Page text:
The wife of a jailed “fat cat banker” who splurged millions at Harrods has lost her appeal over the UK’s first so-called McMafia wealth order.
Zamira Hajiyeva, who spent £16m at the department store over the course of a decade, attempted to overturn an unexplained wealth order (UWO) obtained by the National Crime Agency (NCA).
The order was against a property in Knightsbridge, central London, bought for £11.5m in 2009 by a company incorporated in the British Virgin Islands.
Ms Hajiyeva’s husband, Jahangir Hajiyev, was the chairman of the state-controlled International Bank of Azerbaijan from 2001 until his resignation in 2015, and was later sentenced to 15 years’ imprisonment for fraud and embezzlement.
The 56-year-old argued her husband’s conviction, which she says was “the central feature” of the NCA’s application for the UWO, was the result of a “grossly unfair trial” and should be discharged.
But giving judgment in London on Wednesday, Lord Chief Justice Lord Burnett, sitting with Lord Justice Davis and Lord Justice Simon, dismissed her appeal.
Lord Burnett added that Ms Hajiyeva’s application for permission to appeal against the court’s judgment had been refused.
Ms Hajiyeva was the first person to be made subject to a UWO – a new power brought into force in January 2018 under so-called McMafia laws, named after the BBC organised crime drama and the book which inspired it.
A UWO allows the NCA to seize someone’s assets if they believe the owner is a politically exposed person – someone from outside the European Economic Area in a position of power that makes them liable to bribery or corruption – and they are unable to explain the source of their wealth.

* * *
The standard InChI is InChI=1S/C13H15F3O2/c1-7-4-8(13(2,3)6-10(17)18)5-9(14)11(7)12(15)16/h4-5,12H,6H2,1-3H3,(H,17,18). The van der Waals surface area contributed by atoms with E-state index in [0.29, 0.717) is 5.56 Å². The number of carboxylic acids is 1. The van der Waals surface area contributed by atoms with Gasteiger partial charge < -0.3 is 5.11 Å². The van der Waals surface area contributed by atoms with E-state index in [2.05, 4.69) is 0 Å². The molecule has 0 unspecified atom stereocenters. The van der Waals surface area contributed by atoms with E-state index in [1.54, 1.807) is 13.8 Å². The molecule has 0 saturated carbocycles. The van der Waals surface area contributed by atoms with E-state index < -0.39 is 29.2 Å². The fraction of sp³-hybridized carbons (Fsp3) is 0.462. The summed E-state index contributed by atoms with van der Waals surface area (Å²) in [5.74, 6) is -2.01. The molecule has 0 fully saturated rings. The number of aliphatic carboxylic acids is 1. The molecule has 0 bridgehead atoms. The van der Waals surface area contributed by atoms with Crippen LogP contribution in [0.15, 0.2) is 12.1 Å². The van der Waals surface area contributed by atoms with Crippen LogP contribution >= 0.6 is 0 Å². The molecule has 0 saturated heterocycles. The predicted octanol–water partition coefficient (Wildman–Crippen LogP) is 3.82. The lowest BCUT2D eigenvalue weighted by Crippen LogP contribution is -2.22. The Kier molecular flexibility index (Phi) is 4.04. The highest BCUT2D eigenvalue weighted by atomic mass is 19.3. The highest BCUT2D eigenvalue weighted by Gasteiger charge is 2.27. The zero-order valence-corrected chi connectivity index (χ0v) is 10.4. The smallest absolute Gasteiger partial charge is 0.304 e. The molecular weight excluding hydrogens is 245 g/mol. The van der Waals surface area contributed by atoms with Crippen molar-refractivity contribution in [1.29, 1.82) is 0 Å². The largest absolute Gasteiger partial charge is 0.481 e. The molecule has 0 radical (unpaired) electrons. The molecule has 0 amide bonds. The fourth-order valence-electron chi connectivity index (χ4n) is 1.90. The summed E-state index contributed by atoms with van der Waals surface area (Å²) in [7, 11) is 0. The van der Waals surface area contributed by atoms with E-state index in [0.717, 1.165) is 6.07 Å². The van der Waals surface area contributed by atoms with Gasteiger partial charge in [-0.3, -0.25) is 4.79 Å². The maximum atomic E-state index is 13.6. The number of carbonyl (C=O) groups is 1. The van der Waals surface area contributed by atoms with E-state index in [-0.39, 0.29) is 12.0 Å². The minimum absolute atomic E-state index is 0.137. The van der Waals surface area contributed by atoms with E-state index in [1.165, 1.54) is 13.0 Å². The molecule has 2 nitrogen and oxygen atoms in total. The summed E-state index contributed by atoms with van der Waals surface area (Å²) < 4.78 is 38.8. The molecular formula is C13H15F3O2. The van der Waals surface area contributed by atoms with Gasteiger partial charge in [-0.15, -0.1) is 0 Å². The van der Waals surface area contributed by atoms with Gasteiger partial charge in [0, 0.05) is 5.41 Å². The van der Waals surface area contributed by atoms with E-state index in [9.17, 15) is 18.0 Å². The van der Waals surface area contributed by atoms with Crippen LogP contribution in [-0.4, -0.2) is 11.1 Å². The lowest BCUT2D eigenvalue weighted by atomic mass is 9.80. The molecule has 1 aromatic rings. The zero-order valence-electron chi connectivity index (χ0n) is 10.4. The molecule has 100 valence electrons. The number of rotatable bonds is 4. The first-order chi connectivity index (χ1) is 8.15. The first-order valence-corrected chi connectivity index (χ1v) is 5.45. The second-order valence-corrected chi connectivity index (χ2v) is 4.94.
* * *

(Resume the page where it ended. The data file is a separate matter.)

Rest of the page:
In a High Court ruling in October 2018, dismissing Ms Hajiyeva’s initial attempt to overturn the UWO, Mr Justice Supperstone said “three separate loyalty cards were issued to Mrs Hajiyeva” by Harrods, where she spent more than £16m between September 2006 and June 2016.
Court documents later released to the media revealed Ms Hajiyeva blew £600,000 in a single day during a decade-long spending spree.
The NCA subsequently seized jewellery worth more than £400,000 from auction house Christie’s, which was valuing the items for Ms Hajiyeva’s daughter, over suspicions about how the jewellery had been purchased.
In September, Ms Hajiyeva fought off an attempt to extradite her to Azerbaijan to face fraud and embezzlement charges on the grounds that she would not get a fair trial.
In a statement after the ruling, Sarah Pritchard, director of the NCA’s National Economic Crime Centre, said: “This is a significant result which is important in establishing unexplained wealth orders as a powerful tool helping us to investigate illicit finance generated in, or flowing through, the UK.
“As a new piece of legislation we anticipated there would be legal challenge – we are pleased the court has upheld the case today. It will set a helpful precedent for future UWO cases.”
Andy Lewis, head of asset denial at the NCA, added: “We will continue to seek opportunities to use these orders to tackle illicit finance and fight serious and organised crime.”
Additional reporting by Press Association